- Bradycardia (slow heartbeat) or
- Hypokalemia (low potassium in the blood) or
- Hypomagnesemia (low magnesium in the blood) or
- Kidney disease, severe (eg, end-stage kidney disease) or
- Liver disease, severe—Use with caution. May increase risk for more side effects.
- Heart or blood vessel disease, history of or
- Heart rhythm problems (eg, QT prolongation) or
- Hypotension (low blood pressure) or history of or
- Mental illness (eg, psychosis) or
- Trouble sleeping—Use with caution. May make these conditions worse.
- Kidney disease, mild or moderate or
- Liver disease, mild or moderate—Use with caution. The effects may be increased because of slower removal of the medicine from the body.
Proper use of apomorphine
Take apomorphine exactly as directed. Do not stop taking your medicine or change your dose unless ordered by your doctor. It is also important to not start taking other medicines for your Parkinson's disease without first talking with your doctor.
Apomorphine usually comes with patient information leaflet. Read the instructions carefully and make sure you understand them before taking apomorphine. If you have any questions, ask your doctor.
To use the sublingual film:
- Drink water before using apomorphine to moisten your mouth.
- Place the film under your tongue. Do not cut, chew, or swallow it.
- Keep the film in place for about 3 minutes until it completely dissolves. Do not talk or swallow your saliva while the film is dissolving.
Your doctor may also give you other medicines (eg, trimethobenzamide) 3 days before starting apomorphine and for up to 2 months to prevent nausea and vomiting.
Do not use more than 1 dose of apomorphine to treat an "off" episode. Do not use more than 5 doses of apomorphine per day.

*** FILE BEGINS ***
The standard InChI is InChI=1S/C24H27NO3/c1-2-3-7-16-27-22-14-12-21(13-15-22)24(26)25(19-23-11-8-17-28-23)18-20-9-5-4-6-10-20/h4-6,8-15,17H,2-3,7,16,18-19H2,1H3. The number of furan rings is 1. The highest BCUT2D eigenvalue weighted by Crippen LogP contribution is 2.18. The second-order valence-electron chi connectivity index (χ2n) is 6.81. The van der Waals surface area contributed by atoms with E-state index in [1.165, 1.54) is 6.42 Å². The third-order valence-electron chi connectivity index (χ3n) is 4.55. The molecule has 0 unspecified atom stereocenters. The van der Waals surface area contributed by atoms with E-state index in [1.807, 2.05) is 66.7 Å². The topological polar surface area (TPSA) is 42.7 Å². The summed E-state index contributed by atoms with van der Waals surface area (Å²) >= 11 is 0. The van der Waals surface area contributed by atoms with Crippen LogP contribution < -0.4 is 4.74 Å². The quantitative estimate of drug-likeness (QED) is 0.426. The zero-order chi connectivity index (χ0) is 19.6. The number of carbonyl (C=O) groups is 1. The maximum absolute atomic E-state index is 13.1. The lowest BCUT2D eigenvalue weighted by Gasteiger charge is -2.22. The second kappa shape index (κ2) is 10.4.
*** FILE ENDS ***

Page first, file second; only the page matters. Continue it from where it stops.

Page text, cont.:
If you are also using sublingual nitroglycerin, lie down before and after taking it.
The dose of apomorphine will be different for different patients. Follow your doctor's orders or the directions on the label. The following information includes only the average doses of apomorphine. If your dose is different, do not change it unless your doctor tells you to do so.
The amount of medicine that you take depends on the strength of the medicine. Also, the number of doses you take each day, the time allowed between doses, and the length of time you take the medicine depend on the medical problem for which you are using the medicine.
- For sublingual dosage form (films):
- For "off" episodes in Parkinson's disease:
- Adults—At first, 10 milligrams (mg) placed under the tongue as needed. Your doctor may adjust your dose as needed and tolerated. However, the dose is usually not more than 30 mg per day.
- Children—Use and dose must be determined by your doctor.
- For "off" episodes in Parkinson's disease:
Call your doctor or pharmacist for instructions.
Do not take another dose of apomorphine less than 2 hours after the last dose.
Keep out of the reach of children.
Do not keep outdated medicine or medicine no longer needed.
Ask your healthcare professional how you should dispose of any medicine you do not use.
Store the medicine in a closed container at room temperature, away from heat, moisture, and direct light. Keep from freezing.
Keep apomorphine in the foil pouch until you are ready to use it.
Precautions while using apomorphine
It is very important that your doctor check your progress at regular visits to make sure apomorphine is working properly. Blood tests may be needed to check for unwanted effects.
Do not take apomorphine together with alosetron (Lotronex®), dolasetron (Anzemet®), granisetron (Kytril®, Sancuso®), ondansetron (Ondisolv®, Zofran®), or palonosetron (Aloxi®).
Do not change your dose or stop using apomorphine without first checking with your doctor. Stopping apomorphine suddenly may cause fever, confusion, or severe muscle stiffness.
Call your doctor if your symptoms do not improve or if they get worse.
Apomorphine may make you dizzy or drowsy, or cause trouble with controlling body movements, which may lead to falls. It may also cause you to fall asleep without warning. This could happen while you are driving, eating, or talking. Tell your doctor right away if this happens. Do not drive or do anything else that could be dangerous until you know how apomorphine affects you. Standing up slowly from a sitting or lying position can help prevent getting dizzy.